Coach Adam Wright repeated the words as he spoke to reporters after UCLA women’s water polo’s quarterfinals win in the NCAA tournament.
Big. Huge. Massive.
He wasn’t talking about the No. 3-seed Bruins’ 13-7 win over Michigan. It was the next day that already consumed his attention — the semifinals game against No. 2-seed Stanford, set for 5 p.m. on Saturday.
The Cardinal cruised through their quarterfinal matchup by beating Pacific 18-9.
For years USC (27-1) and Stanford (21-2) have established themselves as the teams to beat, and for years UCLA (24-6) has fallen just short of beating them. Each of the last nine national championships was a victory for the Trojans or the Cardinal. UCLA was runner-up three times.
On Saturday the Bruins aim to break past that upper echelon.
“It’s gonna come down to the very little details tomorrow,” junior Maddie Musselman said. “And I think we’re all very excited for the opportunity… to play them.”
The first three quarters UCLA struggled against Michigan. The Wolverines had long possessions while limiting the Bruins’ scoring chances. After the first quarter, UCLA led by a goal.
It took one minute for the Bruins to take a three-goal lead in the second quarter, which they maintained until halftime, though UCLA struggled to swing momentum in its favor. When the Bruins scored off of Michigan’s rare defensive lapses, the Wolverines responded with an aggression that kept the contest tight.
It was not until the fourth quarter that UCLA finally broke free, when the Bruins ballooned their lead to six goals behind a stifling defense. This followed a tight third quarter, where their advantage held in part thanks to luck — a missed Michigan penalty shot and other would-be scores that bounced off the crossbar.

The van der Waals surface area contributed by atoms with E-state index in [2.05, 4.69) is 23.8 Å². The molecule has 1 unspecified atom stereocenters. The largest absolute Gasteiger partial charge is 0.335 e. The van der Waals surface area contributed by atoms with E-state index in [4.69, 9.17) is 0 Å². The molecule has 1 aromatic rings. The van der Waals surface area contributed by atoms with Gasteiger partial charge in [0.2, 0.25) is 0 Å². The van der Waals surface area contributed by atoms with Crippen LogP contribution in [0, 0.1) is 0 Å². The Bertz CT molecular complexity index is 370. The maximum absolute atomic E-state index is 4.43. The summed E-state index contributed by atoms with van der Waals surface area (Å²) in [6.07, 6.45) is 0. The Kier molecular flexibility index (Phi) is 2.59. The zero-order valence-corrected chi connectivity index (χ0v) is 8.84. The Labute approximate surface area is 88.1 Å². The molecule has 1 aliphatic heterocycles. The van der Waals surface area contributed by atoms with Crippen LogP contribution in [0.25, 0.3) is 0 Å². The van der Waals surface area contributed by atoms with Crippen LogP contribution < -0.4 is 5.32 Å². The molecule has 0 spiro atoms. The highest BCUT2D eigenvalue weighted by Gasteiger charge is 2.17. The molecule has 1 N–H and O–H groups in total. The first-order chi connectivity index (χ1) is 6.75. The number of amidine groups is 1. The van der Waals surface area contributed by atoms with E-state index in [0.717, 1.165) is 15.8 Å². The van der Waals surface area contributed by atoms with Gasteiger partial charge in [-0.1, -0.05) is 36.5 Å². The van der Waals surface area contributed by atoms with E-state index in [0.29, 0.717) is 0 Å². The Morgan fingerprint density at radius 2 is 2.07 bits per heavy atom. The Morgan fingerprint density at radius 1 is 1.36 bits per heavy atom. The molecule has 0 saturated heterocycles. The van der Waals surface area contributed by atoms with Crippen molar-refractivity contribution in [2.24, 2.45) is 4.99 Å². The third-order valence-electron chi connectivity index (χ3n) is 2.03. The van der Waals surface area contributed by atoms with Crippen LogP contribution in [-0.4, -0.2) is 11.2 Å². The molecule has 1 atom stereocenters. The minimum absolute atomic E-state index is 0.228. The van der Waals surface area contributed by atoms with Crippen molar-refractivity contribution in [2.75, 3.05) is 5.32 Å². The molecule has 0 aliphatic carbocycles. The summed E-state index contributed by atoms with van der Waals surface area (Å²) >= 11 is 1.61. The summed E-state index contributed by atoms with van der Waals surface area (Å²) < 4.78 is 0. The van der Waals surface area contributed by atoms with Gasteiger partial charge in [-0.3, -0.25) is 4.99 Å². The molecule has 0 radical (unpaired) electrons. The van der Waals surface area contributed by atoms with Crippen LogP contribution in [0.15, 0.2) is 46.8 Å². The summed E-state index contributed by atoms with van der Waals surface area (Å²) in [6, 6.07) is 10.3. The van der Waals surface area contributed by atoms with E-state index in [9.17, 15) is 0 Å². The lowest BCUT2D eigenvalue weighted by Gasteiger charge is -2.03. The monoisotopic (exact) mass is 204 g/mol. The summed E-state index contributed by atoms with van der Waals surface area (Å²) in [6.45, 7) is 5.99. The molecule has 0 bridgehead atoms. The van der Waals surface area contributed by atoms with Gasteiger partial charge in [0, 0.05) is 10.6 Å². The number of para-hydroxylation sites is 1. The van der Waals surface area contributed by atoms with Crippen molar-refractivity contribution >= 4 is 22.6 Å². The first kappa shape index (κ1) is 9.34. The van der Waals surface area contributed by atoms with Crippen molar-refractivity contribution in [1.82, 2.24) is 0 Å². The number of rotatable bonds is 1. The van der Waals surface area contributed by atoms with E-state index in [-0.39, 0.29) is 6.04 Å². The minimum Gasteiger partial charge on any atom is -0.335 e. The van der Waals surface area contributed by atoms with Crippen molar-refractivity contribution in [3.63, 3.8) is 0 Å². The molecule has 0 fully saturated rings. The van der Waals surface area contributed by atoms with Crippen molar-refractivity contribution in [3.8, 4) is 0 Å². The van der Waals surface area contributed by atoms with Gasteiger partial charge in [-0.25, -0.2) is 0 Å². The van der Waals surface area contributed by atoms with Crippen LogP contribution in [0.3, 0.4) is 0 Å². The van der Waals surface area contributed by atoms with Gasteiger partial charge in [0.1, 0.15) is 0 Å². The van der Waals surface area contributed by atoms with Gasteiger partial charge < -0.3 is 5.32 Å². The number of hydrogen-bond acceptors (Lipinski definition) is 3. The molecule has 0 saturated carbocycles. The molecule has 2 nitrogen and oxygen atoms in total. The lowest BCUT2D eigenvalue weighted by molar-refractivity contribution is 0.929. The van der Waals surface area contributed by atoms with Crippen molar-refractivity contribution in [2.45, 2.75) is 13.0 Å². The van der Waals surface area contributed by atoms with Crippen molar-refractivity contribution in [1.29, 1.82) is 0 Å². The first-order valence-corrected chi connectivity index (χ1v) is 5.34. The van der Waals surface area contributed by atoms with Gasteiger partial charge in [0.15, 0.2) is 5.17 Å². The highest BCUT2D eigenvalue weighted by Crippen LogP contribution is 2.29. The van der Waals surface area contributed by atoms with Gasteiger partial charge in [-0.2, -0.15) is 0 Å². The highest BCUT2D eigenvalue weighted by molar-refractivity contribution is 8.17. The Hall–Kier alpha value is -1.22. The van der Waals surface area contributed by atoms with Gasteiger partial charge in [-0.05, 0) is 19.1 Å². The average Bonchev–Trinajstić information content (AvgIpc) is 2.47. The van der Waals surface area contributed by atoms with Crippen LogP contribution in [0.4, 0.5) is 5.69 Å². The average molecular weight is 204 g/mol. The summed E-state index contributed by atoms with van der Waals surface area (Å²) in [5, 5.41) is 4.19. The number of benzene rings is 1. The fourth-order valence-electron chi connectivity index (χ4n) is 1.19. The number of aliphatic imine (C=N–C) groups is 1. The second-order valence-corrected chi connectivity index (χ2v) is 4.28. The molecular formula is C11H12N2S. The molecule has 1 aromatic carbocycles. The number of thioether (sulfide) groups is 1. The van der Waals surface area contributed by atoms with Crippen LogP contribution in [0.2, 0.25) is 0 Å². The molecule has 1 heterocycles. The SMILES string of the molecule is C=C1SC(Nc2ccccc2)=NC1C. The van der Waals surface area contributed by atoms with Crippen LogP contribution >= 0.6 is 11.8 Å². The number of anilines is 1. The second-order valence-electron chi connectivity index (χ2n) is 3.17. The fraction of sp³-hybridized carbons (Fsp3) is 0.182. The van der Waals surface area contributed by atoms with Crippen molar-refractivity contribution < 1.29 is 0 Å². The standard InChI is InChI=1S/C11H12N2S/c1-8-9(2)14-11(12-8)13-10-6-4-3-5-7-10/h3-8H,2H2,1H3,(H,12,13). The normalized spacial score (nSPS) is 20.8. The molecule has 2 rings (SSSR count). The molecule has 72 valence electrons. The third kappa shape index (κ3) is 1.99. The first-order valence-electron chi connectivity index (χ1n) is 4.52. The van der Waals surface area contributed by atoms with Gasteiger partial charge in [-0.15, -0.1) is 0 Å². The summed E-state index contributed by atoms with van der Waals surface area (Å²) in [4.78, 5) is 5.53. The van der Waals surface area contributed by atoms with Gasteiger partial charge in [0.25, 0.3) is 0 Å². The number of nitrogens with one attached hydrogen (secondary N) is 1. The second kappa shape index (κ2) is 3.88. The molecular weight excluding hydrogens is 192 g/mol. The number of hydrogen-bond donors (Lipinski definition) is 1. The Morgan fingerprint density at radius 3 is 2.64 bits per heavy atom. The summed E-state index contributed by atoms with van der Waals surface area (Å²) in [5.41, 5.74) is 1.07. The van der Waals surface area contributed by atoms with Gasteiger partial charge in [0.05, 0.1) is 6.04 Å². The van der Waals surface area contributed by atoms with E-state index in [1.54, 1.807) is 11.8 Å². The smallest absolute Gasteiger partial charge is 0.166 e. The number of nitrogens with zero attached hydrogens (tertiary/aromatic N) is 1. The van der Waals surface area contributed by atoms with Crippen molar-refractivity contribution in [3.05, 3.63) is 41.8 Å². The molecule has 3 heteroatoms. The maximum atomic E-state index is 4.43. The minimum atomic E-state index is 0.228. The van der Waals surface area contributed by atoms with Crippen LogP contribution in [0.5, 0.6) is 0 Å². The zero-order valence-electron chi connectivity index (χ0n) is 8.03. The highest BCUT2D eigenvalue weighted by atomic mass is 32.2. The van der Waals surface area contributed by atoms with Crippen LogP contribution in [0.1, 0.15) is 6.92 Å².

“There just can’t be free goals against a team like Stanford,” Wright said. “You know, if we really want to be the best team in the country, those things have got to get cleaned up. Because the next time they could just as well be goals.”
The Bruins have started slow against Stanford in the past, but Wright is not concerned about that. As long as the team plays with the right energy, he said, it can emerge victorious.
“It’s a huge opportunity…” Wright said. “’Cause the moment’s coming. And it’s either we’re gonna be ready, or we gotta go back to the drawing board and get back to work.”
USC ADVANCES TO SEMIFINALS
USC’s victory over UC San Diego started as a much closer contest than expected, though the Trojans eventually won 14-8. USC only led by two goals at halftime, and one came in the first half’s final minute.
Not that tight competition is a bad thing.
“If anything, it helped us get our mojo back,” senior Amanda Longan said.
The Tritons slowed the pace and forced the Trojans to miss shots early. USC coach Casey Moon said the team was too “anxious to play” after two weeks without any games. But the Trojans snapped out of it in the third quarter, scoring six goals to secure the win and advance.
The Trojans will face No. 4-seed California (17-8) at 3 p.m. on Saturday in the semifinals. California defeated Hawaii 17-13 in Friday’s quarterfinals.
“I think a fight is always good for us,” USC senior Courtney Fahey said. “It gets our momentum going and allows us to kind of refocus.”